Sex Roles

, Volume 4, Issue 2, pp 281–296

The effects of the sex composition of groups on style of social interaction

Authors

  • Jane Allyn Piliavin
    • University of Wisconsin
  • Rachel Rosemann Martin
    • University of Wisconsin
Article

DOI: 10.1007/BF00287507

Cite this article as:
Piliavin, J.A. & Martin, R.R. Sex Roles (1978) 4: 281. doi:10.1007/BF00287507

Abstract

Bales's revised interaction category analyses (1970) were done from audio tapes of 77 four-person discussion groups: 46 mixed-sex groups, 15 female groups, and 16 male groups. Each group discussed three cases for a total of 35 minutes. The hypothesis tested was that females in mixed-sex groups would suppress their level of “task” contribution and engage in higher levels of “socioemotional” contributions when compared to the performance of women in one-sex groups. Males were also predicted to become more sex-role stereotyped in mixed-sex groups, showing the opposite effect. Results showed large sex differences, regardless of group composition, in the direction of traditional sex roles. The effect of group composition, however, was opposite to that predicted. An effect of an experimental intervention during the second discussion topic on subsequent sex-role performance was also found. Implications for education are discussed.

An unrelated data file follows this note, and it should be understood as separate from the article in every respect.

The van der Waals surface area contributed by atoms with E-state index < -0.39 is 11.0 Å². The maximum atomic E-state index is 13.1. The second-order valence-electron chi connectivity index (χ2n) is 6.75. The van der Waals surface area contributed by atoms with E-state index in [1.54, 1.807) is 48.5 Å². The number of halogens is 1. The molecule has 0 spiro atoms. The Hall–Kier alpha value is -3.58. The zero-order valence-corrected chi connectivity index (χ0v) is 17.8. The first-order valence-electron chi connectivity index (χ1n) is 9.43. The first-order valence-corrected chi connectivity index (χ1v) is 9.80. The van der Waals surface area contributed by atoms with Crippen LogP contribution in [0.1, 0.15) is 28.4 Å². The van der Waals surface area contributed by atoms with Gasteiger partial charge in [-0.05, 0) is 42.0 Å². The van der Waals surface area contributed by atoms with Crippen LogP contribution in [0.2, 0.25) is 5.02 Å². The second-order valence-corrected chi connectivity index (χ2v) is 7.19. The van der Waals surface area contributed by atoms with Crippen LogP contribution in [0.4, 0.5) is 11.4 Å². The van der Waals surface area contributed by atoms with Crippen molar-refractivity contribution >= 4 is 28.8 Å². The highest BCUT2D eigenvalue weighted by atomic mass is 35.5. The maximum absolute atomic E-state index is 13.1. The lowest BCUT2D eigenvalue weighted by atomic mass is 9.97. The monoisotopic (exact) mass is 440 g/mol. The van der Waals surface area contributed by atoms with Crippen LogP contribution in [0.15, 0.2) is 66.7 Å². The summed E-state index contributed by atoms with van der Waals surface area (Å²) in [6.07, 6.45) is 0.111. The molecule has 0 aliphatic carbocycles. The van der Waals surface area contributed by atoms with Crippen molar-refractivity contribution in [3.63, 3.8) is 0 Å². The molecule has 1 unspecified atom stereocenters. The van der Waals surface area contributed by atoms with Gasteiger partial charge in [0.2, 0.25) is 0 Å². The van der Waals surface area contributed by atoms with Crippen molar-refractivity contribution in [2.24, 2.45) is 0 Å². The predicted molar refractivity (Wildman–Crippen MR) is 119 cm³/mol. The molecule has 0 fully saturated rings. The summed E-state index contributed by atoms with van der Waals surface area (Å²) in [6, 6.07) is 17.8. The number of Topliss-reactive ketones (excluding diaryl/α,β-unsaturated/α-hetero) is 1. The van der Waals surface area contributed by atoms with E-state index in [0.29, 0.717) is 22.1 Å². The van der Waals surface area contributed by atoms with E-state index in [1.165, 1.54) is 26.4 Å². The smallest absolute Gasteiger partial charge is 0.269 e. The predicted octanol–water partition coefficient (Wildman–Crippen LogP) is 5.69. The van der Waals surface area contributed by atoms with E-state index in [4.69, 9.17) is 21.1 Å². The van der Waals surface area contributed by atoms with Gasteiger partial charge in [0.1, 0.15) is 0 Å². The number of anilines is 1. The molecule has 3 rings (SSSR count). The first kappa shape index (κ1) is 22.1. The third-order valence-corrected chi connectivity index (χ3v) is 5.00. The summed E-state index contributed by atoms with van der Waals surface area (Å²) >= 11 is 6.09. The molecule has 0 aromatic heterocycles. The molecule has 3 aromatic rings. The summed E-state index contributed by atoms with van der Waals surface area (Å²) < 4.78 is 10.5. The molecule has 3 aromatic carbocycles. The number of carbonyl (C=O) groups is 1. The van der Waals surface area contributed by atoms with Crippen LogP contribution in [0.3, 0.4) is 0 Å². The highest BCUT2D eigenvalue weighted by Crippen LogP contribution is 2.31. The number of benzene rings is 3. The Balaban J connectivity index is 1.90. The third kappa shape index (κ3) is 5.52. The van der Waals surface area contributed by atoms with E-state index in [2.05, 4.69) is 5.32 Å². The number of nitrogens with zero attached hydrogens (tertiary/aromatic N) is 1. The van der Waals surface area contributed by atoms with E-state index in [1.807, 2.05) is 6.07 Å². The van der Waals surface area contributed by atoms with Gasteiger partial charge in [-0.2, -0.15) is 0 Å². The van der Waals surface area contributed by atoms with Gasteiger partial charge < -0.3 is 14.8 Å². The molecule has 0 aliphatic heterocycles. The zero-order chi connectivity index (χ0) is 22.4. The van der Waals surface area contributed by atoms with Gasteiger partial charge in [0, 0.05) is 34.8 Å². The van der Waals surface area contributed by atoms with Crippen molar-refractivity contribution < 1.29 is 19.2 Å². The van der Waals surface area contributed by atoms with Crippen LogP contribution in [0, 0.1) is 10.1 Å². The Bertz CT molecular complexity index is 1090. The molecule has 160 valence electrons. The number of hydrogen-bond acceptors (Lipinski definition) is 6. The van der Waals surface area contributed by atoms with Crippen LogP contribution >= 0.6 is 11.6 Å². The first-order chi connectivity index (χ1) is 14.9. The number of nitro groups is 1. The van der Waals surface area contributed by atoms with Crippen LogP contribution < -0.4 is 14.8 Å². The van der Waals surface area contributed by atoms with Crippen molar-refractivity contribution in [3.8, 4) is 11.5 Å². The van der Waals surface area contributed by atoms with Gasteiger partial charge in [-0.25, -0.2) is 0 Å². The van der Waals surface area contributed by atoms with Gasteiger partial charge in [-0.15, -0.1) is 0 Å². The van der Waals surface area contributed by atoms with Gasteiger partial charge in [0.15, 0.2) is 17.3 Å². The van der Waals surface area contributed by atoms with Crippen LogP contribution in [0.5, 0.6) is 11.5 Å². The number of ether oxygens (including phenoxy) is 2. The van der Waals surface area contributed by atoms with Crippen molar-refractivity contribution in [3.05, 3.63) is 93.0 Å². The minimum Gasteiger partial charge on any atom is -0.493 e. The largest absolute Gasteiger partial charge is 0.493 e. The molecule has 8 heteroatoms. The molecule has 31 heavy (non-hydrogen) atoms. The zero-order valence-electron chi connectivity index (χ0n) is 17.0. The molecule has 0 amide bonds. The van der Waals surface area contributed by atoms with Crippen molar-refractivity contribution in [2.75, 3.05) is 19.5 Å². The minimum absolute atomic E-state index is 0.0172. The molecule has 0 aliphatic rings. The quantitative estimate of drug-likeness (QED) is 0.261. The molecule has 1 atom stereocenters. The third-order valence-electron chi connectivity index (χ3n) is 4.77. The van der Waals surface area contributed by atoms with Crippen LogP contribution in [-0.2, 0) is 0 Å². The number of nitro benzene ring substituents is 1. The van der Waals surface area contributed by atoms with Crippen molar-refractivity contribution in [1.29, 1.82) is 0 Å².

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Copyright information

© Plenum Publishing Corporation 1978